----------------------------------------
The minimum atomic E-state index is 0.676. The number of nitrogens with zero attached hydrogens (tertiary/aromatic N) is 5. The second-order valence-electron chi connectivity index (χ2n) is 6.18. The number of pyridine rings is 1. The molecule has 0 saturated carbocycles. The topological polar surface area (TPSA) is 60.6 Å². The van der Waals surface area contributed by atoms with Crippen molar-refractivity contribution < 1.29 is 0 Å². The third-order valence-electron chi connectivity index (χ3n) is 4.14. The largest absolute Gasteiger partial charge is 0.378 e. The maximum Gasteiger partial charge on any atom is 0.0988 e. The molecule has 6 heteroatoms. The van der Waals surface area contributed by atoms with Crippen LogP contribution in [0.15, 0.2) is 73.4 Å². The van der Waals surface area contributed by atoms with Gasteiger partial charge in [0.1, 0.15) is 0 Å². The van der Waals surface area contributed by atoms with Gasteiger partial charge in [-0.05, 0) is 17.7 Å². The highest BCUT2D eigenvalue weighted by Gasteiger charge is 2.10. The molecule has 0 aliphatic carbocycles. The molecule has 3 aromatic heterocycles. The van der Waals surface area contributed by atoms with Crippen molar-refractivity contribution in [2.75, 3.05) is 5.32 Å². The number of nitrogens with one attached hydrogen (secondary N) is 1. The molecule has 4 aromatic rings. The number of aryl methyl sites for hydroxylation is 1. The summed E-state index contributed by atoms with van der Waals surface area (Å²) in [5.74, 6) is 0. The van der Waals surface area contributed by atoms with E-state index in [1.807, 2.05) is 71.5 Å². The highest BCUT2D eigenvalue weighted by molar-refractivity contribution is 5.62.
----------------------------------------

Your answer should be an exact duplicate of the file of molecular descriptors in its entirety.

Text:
The minimum atomic E-state index is 0.676. The number of nitrogens with zero attached hydrogens (tertiary/aromatic N) is 5. The second-order valence-electron chi connectivity index (χ2n) is 6.18. The number of pyridine rings is 1. The molecule has 0 saturated carbocycles. The topological polar surface area (TPSA) is 60.6 Å². The van der Waals surface area contributed by atoms with Crippen molar-refractivity contribution < 1.29 is 0 Å². The third-order valence-electron chi connectivity index (χ3n) is 4.14. The largest absolute Gasteiger partial charge is 0.378 e. The maximum Gasteiger partial charge on any atom is 0.0988 e. The molecule has 6 heteroatoms. The van der Waals surface area contributed by atoms with Crippen LogP contribution in [0.15, 0.2) is 73.4 Å². The van der Waals surface area contributed by atoms with Gasteiger partial charge in [0.1, 0.15) is 0 Å². The van der Waals surface area contributed by atoms with Gasteiger partial charge in [-0.05, 0) is 17.7 Å². The highest BCUT2D eigenvalue weighted by Gasteiger charge is 2.10. The molecule has 0 aliphatic carbocycles. The molecule has 3 aromatic heterocycles. The van der Waals surface area contributed by atoms with Crippen molar-refractivity contribution in [2.75, 3.05) is 5.32 Å². The number of nitrogens with one attached hydrogen (secondary N) is 1. The molecule has 4 aromatic rings. The number of aryl methyl sites for hydroxylation is 1. The summed E-state index contributed by atoms with van der Waals surface area (Å²) in [5.74, 6) is 0. The van der Waals surface area contributed by atoms with E-state index in [1.807, 2.05) is 71.5 Å². The highest BCUT2D eigenvalue weighted by molar-refractivity contribution is 5.62.